In an address to Bishops in Florence, Italy, in November 2015, Pope Francis said, “We are not living in an era of change; we are living in a change of era.” When I read those words, I found them remarkably freeing. I have lived all of my life in an era of change.
I was three years old when my older brothers began to leave home to serve in WWII. They returned home four years later, but were then men who married and began their own families. I was 23 years old, a newly professed Sister of St. Joseph, when Vatican II was convened and lived my twenties and early thirties during the Civil Rights Movement and the Vietnam War. Change became a way of life and a common maxim was “The only constant in life is change.”
I am used to living in an era of change. What is happening now is entirely different.
When I was young, there were aged structures to rail against. We fought them but deep down, we expected them to stand – change, yes – but be there for future generations. Pope Francis’ insight, however, named a reality that in its very utterance, became liberating because of the depth of truth in his statement.
We are no longer in an era of change; we are in a change of era.
Long-standing structures are collapsing. Almost every institution that held firm for centuries is giving way. They no longer can hold and sustain the consciousness that is emerging from all we are learning about God, about the universe of which we are a small and significant part, about one another. There are attempts to go back to a simpler time – in Church and Government and the Economy – to ease the pain (for a privileged few) and give simple answers to complex realities that may quell anxiety for a time. Or we move forward and embrace the times in which we live, a kind of change that happens, historians tell us, every 500 years or so.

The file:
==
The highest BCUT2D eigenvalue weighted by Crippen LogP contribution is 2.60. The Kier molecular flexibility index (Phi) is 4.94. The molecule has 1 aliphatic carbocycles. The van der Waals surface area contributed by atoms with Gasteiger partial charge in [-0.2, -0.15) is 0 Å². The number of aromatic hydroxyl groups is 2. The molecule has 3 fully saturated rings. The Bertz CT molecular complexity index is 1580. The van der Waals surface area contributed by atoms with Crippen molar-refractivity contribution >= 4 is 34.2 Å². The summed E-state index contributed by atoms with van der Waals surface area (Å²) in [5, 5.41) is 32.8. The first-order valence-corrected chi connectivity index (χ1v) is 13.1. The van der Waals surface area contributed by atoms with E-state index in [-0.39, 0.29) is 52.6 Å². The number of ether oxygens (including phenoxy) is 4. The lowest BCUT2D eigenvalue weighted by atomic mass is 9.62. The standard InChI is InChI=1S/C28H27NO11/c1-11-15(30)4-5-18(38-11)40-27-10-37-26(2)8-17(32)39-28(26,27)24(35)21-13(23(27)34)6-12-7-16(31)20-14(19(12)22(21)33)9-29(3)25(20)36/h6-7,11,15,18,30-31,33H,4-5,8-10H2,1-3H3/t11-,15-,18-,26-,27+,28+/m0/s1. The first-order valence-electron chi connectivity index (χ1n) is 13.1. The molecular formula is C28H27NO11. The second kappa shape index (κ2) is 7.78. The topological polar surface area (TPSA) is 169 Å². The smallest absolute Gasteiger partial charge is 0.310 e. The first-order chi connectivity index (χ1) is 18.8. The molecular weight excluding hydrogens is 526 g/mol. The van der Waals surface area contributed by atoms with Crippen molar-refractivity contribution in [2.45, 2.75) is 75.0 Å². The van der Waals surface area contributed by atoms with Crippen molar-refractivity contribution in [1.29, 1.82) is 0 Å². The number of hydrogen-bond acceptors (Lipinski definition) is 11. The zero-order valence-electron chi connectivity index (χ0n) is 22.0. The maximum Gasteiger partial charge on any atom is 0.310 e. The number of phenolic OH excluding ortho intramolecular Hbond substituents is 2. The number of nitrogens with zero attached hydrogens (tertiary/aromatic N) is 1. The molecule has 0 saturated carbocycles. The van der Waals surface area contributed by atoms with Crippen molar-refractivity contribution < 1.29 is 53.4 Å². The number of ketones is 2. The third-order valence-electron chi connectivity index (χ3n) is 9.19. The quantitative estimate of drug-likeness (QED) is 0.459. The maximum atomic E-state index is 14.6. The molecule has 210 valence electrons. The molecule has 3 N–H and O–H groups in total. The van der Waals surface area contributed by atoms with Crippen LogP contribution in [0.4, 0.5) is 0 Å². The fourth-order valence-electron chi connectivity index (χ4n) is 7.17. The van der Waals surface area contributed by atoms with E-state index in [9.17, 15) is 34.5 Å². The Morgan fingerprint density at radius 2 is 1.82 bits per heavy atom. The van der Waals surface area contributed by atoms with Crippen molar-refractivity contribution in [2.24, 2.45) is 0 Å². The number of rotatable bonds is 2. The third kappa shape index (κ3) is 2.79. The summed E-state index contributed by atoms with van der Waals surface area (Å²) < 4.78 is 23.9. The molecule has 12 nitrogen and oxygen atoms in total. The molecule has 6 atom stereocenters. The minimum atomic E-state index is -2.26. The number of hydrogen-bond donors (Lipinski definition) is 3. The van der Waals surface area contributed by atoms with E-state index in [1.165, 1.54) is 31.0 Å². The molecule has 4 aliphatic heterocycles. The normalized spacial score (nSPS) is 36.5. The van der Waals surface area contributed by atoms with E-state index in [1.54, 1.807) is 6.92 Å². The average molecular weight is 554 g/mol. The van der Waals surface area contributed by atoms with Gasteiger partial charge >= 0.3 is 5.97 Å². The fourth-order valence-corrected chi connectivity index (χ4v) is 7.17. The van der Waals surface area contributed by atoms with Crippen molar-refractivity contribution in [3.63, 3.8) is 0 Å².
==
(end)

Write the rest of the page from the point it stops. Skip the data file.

But how do we do that? I don’t know. But I do know this. During this pandemic, I have had the privilege of directing people on retreat via zoom. I have directed retreats for over 40 years and the graces that people are receiving today are extraordinary. The proximity of God is palpable. God is everywhere and God’s Spirit is incarnated everywhere. God is in this moment and the activity of God is alive in small and significant ways to comfort and give aid, to heal and forgive; to illuminate and liberate; to send forth and accompany; to do what God always does – to give life in abundance.
In addition, Pope Francis presents us with a way through these times with a trilogy of papal documents. In his Apostolic Exhortation, The Joy of the Gospel, he focuses our attention on a missionary Church so that all may know God as infinite Goodness and unconditional Love.
In his encyclical, Laudato Si, Pope Francis urges us to care for our planet Earth as God intended, as stewards of a treasure, so future generations may enjoy its beauty and the fruits of our labor. In his most recent Encyclical, Fratelli Tutti, Pope Francis calls us to be sister and brother to one another, to reach out to those in need and labor to provide well- being for all on this small, fragile planet.
This resonates completely with my call as a Sister of St. Joseph. Our congregation was founded in 1650, in the wake of a plague that devastated France and most of Europe. Our call to let ourselves experience deeply God’s love and move always toward greater union with God, with one another and with every kind of neighbor without distinction, drawing all into union with one another is as current in our day in our global neighborhood as it was in 17th century France. That is why Pope Francis’s insight about this change of era is so compelling and so liberating. We Sisters of St. Joseph have had 370 years of preparation for this moment.
-Sister Janet Mock, CSJ
Read more reflections from our Sisters about the gifts of religious life during a global pandemic.